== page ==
Spatial status: The homeless and urban space
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Citation:Milne, E. (2011). Spatial status: The homeless and urban space. (Unpublished document submitted in partial fulfilment of the requirements for the degree of Master of Landscape Architecture). Unitec Institute of Technology, Auckland, New Zealand. Retrieved from https://hdl.handle.net/10652/1531
Permanent link to Research Bank record:https://hdl.handle.net/10652/1531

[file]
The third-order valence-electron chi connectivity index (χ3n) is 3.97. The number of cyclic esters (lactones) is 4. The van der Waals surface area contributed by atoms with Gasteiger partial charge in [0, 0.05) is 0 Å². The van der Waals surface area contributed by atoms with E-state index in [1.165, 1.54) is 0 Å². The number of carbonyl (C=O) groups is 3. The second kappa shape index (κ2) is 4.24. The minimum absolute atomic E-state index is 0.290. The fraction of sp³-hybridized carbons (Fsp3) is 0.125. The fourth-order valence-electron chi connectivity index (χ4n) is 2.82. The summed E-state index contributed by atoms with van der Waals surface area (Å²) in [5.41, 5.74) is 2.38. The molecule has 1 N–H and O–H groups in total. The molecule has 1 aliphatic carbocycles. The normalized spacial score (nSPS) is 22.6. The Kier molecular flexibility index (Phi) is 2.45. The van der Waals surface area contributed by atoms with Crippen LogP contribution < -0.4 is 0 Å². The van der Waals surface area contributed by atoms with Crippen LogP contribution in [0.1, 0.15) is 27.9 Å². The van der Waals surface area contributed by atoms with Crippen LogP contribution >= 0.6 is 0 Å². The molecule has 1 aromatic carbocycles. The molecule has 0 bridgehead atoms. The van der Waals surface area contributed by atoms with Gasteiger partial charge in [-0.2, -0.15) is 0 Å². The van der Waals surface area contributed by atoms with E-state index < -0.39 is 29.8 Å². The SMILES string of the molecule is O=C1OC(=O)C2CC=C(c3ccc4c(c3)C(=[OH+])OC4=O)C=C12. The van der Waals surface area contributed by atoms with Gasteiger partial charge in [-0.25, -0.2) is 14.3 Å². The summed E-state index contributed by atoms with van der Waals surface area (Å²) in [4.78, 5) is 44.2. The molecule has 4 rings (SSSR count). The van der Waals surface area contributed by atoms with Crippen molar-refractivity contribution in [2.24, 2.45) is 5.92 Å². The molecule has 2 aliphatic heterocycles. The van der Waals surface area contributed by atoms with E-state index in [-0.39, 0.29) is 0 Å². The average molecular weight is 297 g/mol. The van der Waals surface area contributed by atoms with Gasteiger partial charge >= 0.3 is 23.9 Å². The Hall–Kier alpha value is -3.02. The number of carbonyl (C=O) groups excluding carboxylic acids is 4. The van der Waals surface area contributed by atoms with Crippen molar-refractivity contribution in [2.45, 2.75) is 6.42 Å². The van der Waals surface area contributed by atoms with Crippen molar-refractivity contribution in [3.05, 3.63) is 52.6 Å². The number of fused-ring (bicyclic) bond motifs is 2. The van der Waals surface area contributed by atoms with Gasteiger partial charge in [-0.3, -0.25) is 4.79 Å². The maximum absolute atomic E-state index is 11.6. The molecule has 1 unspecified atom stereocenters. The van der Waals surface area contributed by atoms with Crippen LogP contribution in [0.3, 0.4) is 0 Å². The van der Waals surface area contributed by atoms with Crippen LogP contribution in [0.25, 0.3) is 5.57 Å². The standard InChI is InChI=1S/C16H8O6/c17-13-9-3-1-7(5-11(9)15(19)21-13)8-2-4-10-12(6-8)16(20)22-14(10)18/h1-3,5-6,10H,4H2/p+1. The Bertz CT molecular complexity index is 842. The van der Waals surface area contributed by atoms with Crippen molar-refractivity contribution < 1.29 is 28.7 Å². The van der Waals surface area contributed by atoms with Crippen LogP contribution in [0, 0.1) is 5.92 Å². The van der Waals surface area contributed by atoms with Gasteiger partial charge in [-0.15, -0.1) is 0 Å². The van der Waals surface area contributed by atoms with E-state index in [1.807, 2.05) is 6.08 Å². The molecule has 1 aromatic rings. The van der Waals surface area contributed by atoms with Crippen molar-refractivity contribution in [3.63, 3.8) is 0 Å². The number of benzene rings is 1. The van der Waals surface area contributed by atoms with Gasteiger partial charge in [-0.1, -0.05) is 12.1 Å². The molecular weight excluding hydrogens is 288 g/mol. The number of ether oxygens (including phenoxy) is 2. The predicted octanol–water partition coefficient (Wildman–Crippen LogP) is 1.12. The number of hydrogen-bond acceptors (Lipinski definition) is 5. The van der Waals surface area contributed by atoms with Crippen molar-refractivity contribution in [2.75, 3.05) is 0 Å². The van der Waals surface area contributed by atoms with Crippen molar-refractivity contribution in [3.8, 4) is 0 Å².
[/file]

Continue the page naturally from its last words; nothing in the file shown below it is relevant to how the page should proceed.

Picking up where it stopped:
This project investigates how the design of urban space might be influenced by the social phenomenon of homelessness. In central Auckland there are on average 150 homeless sleeping rough within a one kilometre radius of the Sky Tower. Homeless are drawn to the urban realm to receive social service support and to become absorbed within the public life of the city. Observations into what spaces homeless occupy and how they occupy them reveals a set of features including; alcoves, stairs, retail walls and bus shelters. These features form a basis for design that engages with the homeless. The underlying premise of this project is that Auckland’s homeless are worthy of attention in the design process. The aim of the project is to develop a set of design techniques that will assist with the design of public space to help achieve inclusiveness and greater social equity.